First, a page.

In early music (ancient, medieval and renaissance), scales were constructed according to the Greco-Arabic harmonic theory. The philosophical tradition behind this system stretches from Pythagorus to Al-Farabi. The system worked as follows:

A scale consisted of eight pitches or seven intervals. The lowest pitch is called the tonic or the key note. The highest pitch is called the octave and is twice the frequency of the tonic. To produce such a pitch on a string instrument, the string needs to be stopped (pressed by the player’s finger on the finger board) at its midpoint, so that only one half of the string may vibrate (the shorter the string, the higher the pitch). Between the tonic and the octave, there were six other pitches, all related to the tonic in simple mathematical ratios. For instance, The ratio of fifth pitch, called the "dominant," to the tonic was 3:2, while the ratio of the fourth pitch, called the "subdominant," to the tonic was 4:3. The other intervals were similarly constructed.

This system was based on philosophical and mystical notions, and produced music that sounded heavenly in its harmonic quality. Modern science established that the acoustical reason for that pleasing sound quality was that these pitches were in harmony with the overtones, also called “harmonics” or “the harmonic series.” Harmonics are the higher pitches that are produced simultaneously by the musical instrument along with each fundamental pitch, and have frequencies that are simple multiples of the fundamental frequency. Although not heard individually, harmonics are the sound elements that give each instrument its distinctive timbre. Violin players can isolate some harmonic by adjusting the finger pressure on the string (on the finger board). The sound produced has a unique quality.

One problem with the Greco-Arabic system was that the pleasing quality of the music could be maintained only if the music kept to the same key. Modulation (changing to another key) upset these arithmetical relationships. To restore these relationships, one had to retune the instruments, which would be impracticable during a performance.

The musical developments of the baroque, especially the increasing importance of keyboard instruments (organs, harpsichords, clavichords, and, later, pianofortes, or pianos) required a more flexible system, one that gave musicians a greater range of compositional and performing possibilities, and that streamlined the manufacturing of keyboard instruments. The new approach was to make the twelve half steps of the octave all equal (a half step is the musical interval between each two adjacent keys on a keyboard instrument). Each half step would be equal to the twelfth root of 2, so that when this “irrational” figure (approximately 1.05945287) is multiplied by itself 12 times, we get the number 2 (the octave).

Untrained ears could not hear the difference between this “equal-tempered” scheme and the traditional scheme, but to keen connoisseurs, the new system produced music of a bastardized quality.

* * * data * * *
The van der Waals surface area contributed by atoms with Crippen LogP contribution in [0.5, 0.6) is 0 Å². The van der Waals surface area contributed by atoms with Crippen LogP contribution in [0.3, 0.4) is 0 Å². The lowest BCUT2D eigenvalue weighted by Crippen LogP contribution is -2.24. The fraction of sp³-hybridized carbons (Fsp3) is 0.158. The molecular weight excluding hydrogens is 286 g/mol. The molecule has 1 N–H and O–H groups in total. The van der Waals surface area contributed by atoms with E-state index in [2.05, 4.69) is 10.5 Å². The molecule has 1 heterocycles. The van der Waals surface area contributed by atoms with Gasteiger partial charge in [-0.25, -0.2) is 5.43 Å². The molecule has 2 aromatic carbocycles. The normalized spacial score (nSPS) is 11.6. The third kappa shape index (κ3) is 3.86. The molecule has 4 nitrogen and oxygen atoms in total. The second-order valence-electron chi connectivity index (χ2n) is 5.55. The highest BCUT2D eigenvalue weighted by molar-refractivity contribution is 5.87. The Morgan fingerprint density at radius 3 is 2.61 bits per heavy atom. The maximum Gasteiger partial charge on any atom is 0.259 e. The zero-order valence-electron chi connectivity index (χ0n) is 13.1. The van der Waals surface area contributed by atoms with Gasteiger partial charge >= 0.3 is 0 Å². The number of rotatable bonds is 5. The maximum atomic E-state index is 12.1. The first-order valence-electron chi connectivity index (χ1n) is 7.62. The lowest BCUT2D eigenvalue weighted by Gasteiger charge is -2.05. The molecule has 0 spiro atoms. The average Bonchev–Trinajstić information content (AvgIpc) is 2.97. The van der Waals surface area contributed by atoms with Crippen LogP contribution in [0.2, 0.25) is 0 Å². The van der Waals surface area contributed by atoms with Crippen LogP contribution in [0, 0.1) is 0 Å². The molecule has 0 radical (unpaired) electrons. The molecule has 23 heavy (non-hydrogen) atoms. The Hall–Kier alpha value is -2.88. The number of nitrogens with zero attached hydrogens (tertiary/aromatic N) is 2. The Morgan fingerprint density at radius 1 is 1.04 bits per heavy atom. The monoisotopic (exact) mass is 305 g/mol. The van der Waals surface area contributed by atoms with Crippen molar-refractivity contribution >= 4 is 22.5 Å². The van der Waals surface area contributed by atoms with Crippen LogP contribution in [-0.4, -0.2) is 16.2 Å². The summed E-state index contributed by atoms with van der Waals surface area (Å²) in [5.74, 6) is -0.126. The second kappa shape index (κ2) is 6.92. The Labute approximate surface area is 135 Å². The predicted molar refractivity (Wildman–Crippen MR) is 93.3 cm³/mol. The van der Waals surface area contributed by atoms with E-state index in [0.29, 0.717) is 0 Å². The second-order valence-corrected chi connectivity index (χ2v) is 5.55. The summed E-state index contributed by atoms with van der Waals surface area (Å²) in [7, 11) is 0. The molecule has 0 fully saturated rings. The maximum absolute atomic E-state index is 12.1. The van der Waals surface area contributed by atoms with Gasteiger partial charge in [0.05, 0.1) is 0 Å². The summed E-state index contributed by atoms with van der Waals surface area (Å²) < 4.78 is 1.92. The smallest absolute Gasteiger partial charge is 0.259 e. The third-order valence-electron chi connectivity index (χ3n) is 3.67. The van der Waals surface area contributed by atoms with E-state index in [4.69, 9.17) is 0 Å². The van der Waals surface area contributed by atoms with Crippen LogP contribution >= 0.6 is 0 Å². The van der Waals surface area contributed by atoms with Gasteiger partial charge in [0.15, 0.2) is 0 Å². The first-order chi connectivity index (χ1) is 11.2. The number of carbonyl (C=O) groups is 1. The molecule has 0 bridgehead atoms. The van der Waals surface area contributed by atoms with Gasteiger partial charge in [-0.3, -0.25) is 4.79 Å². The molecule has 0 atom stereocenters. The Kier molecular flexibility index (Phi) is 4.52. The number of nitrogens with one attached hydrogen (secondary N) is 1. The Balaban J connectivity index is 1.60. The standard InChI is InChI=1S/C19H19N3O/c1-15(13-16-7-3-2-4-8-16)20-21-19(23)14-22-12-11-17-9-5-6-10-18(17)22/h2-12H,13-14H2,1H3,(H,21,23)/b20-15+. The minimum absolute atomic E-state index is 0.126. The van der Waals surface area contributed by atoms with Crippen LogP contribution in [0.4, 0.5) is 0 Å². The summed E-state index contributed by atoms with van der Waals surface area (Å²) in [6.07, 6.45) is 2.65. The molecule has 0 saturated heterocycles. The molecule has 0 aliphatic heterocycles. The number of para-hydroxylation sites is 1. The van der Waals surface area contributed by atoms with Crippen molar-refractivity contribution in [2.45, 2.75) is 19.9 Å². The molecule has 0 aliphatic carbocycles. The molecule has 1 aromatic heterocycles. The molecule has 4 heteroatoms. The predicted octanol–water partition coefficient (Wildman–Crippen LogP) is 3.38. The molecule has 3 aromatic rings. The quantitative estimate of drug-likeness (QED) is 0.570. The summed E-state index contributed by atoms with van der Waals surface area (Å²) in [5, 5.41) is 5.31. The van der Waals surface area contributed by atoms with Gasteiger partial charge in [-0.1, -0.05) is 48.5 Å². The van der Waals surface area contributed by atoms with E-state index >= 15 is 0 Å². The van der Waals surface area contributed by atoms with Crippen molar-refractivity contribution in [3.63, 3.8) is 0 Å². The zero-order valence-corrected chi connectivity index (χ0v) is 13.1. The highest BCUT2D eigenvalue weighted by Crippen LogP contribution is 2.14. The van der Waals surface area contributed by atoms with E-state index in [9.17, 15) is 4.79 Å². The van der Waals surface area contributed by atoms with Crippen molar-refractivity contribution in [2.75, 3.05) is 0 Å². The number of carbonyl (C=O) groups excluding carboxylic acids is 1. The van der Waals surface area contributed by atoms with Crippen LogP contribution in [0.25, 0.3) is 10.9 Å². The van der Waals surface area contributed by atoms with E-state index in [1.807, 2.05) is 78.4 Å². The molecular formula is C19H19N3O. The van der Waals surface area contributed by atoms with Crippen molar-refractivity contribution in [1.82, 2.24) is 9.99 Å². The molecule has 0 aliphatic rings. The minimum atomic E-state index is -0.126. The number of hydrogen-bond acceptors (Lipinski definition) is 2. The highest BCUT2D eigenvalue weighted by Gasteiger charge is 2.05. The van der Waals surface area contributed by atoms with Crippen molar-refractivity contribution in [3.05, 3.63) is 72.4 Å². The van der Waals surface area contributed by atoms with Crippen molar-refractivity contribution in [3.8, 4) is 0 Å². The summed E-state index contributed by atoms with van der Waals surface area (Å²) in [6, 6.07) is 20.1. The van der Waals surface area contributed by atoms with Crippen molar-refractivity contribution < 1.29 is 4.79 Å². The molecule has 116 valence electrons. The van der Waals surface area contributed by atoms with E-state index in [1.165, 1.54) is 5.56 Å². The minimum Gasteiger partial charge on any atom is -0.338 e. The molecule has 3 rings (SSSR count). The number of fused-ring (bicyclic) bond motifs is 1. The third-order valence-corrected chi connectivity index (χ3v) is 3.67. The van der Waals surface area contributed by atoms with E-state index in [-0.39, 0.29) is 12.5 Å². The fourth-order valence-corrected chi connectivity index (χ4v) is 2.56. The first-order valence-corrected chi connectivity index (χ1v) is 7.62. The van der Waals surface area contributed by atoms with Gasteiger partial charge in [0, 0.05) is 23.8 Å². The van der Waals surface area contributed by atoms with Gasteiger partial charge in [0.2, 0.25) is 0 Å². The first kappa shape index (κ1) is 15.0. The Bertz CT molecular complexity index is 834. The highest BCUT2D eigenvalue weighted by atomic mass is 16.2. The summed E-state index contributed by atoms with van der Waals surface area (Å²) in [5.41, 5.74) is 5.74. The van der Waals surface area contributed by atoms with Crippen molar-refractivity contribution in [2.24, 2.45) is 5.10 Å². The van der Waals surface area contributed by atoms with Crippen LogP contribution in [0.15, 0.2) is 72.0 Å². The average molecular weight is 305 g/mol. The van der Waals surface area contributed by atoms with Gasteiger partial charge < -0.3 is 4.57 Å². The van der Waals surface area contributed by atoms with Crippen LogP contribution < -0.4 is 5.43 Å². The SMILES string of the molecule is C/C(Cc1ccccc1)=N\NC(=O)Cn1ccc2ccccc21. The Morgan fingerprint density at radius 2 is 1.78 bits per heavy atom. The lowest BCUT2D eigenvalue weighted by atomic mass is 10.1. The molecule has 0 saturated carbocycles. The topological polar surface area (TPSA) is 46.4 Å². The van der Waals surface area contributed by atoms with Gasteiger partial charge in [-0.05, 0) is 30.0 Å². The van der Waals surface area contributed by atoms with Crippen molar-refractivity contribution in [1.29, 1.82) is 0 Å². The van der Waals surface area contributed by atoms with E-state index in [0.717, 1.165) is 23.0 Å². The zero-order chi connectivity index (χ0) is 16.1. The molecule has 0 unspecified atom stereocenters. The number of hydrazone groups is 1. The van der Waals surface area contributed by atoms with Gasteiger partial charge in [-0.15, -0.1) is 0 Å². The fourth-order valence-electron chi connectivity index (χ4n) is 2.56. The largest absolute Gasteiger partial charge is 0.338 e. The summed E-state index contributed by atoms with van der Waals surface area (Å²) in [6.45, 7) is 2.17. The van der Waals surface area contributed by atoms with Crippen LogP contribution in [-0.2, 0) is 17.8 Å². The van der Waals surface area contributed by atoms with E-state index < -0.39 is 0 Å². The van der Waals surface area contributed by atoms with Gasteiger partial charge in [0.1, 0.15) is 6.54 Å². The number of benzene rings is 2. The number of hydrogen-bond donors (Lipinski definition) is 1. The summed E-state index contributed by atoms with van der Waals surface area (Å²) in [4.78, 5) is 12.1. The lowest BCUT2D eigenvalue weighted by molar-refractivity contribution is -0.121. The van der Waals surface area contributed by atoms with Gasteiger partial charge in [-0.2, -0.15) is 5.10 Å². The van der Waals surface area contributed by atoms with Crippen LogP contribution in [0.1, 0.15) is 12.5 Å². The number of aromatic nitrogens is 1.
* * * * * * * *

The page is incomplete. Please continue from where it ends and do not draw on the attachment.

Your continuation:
To overcome this difficulty, various compromises were proposed, the most famous of which was called “the well-tempered scale” of J.S. Bach. Arabs today call it AL-SULLAM AL-MU”ADDAL السُـلَّم المعَـدَّل

To read more about the well-tempered scale of Bach, you can look up the following page:

http://ha.kellner.bei.t-online.de/

To read more about the various scales that were debated, you can look up the following page:

http://www.webcom.com/jawknee/Mirage/UPWARD/multitempdocs.ht...

In the end, the “equal-tempered” scale triumphed over the other systems, despite its “impure” harmony.

Based on this synopsis, you can use the following terms:

Equal temperament: نظام التقسـيم أو التوليف المتَسـاوي

Historical temperament: نظام التقسـيم أو التوليف التاريخي أو القديم

A minor pint of writing style: The context that you quoted is slightly inconsistent. It uses “scales” for one item and “temperament” for the next two items in the same series. As a translator, you can either maintain the inconsistency, or you can streamline the style by using consistent terminology, as follows:

Equal-tempered scales: السلالم متساوية المسـافات

Historical scale: السلالم التاريخية أو القديمة

Now that we have surveyed scales, intonation, temperament and the harmonic series, we need to go back to the term “just intonation scales.” First here is a glossary definition:

http://www.csulb.edu/~mullen/intonation/glossary.html

“Just intonation: the exclusive use of intervals from the harmonic series in musical practice. Some use this term in specific reference to common practice harmony, which is based on the intervals found among the first five to seven harmonics. Modern “Just Intonation” (abbreviated "JI") composers commonly use intervals from beyond these first seven harmonics.”

As you can see, “just intonation scales” is a case of recidivism. It is an attempt to regain the beauty of the Pythagorean scheme, without relying on its philosophical or mystical notions, preferring to find a rationale for it in modern empirical science. The JI approach requires sophisticated hardware and software, like Scala.

According to the American Heritage Dictionary, the word “just” in “just intonation” means “acoustically or harmonically pure.” I find both Raghad’s suggestion (MADHBOOT”) and Roum’s suggestion (“DAQEEQ”) acceptable. I prefer NAQIYY نَقيّ

Depending on whether you want to call it a “system” or “scales” You can translate the phrase to NIZHAM AL-TANGHEEM AL-NAQIYY or SALALIM AL-TANGHEEM AL-NAQIYY

نظام التَنغيم النَقي أو سَـلالم التَنغيم النَقيّ

Fuad


    Reference: http://www.webcom.com/jawknee/Mirage/UPWARD/multitempdocs.ht...
    Reference: http://www.csulb.edu/~mullen/intonation/glossary.html
Fuad Yahya
Works in field
Native speaker of: Native in ArabicArabic, Native in EnglishEnglish
PRO pts in category: 64
Grading comment
Selected automatically based on peer agreement.

Peer comments on this answer (and responses from the answerer)
agree  AhmedAMS: Excellent. This is a connoisseur giving a lecture in music.
15 days

agree  Fabio Descalzi
1776 days